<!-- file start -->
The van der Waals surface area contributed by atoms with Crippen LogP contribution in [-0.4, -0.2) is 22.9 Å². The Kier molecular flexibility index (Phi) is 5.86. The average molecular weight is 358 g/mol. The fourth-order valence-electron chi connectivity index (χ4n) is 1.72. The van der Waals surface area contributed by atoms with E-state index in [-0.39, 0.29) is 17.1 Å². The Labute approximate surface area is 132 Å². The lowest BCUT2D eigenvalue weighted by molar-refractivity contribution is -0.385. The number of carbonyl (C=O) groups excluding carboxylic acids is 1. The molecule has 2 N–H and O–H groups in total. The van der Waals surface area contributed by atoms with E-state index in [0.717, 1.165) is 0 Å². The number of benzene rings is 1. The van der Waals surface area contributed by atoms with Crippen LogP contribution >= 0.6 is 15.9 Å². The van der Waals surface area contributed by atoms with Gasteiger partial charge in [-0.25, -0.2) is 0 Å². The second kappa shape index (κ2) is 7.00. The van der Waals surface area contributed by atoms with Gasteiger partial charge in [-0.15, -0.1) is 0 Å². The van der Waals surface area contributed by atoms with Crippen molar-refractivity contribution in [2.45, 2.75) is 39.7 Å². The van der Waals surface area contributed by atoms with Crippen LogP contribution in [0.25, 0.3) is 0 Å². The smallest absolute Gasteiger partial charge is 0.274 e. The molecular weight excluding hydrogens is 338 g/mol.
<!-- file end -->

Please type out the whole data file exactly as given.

The van der Waals surface area contributed by atoms with Crippen LogP contribution in [-0.4, -0.2) is 22.9 Å². The Kier molecular flexibility index (Phi) is 5.86. The average molecular weight is 358 g/mol. The fourth-order valence-electron chi connectivity index (χ4n) is 1.72. The van der Waals surface area contributed by atoms with E-state index in [-0.39, 0.29) is 17.1 Å². The Labute approximate surface area is 132 Å². The lowest BCUT2D eigenvalue weighted by molar-refractivity contribution is -0.385. The number of carbonyl (C=O) groups excluding carboxylic acids is 1. The molecule has 2 N–H and O–H groups in total. The van der Waals surface area contributed by atoms with E-state index in [0.717, 1.165) is 0 Å². The number of benzene rings is 1. The van der Waals surface area contributed by atoms with Crippen LogP contribution >= 0.6 is 15.9 Å². The van der Waals surface area contributed by atoms with Gasteiger partial charge in [-0.25, -0.2) is 0 Å². The second kappa shape index (κ2) is 7.00. The van der Waals surface area contributed by atoms with Gasteiger partial charge in [-0.15, -0.1) is 0 Å². The van der Waals surface area contributed by atoms with Crippen molar-refractivity contribution in [2.45, 2.75) is 39.7 Å². The van der Waals surface area contributed by atoms with Crippen LogP contribution in [0.25, 0.3) is 0 Å². The smallest absolute Gasteiger partial charge is 0.274 e. The molecular weight excluding hydrogens is 338 g/mol.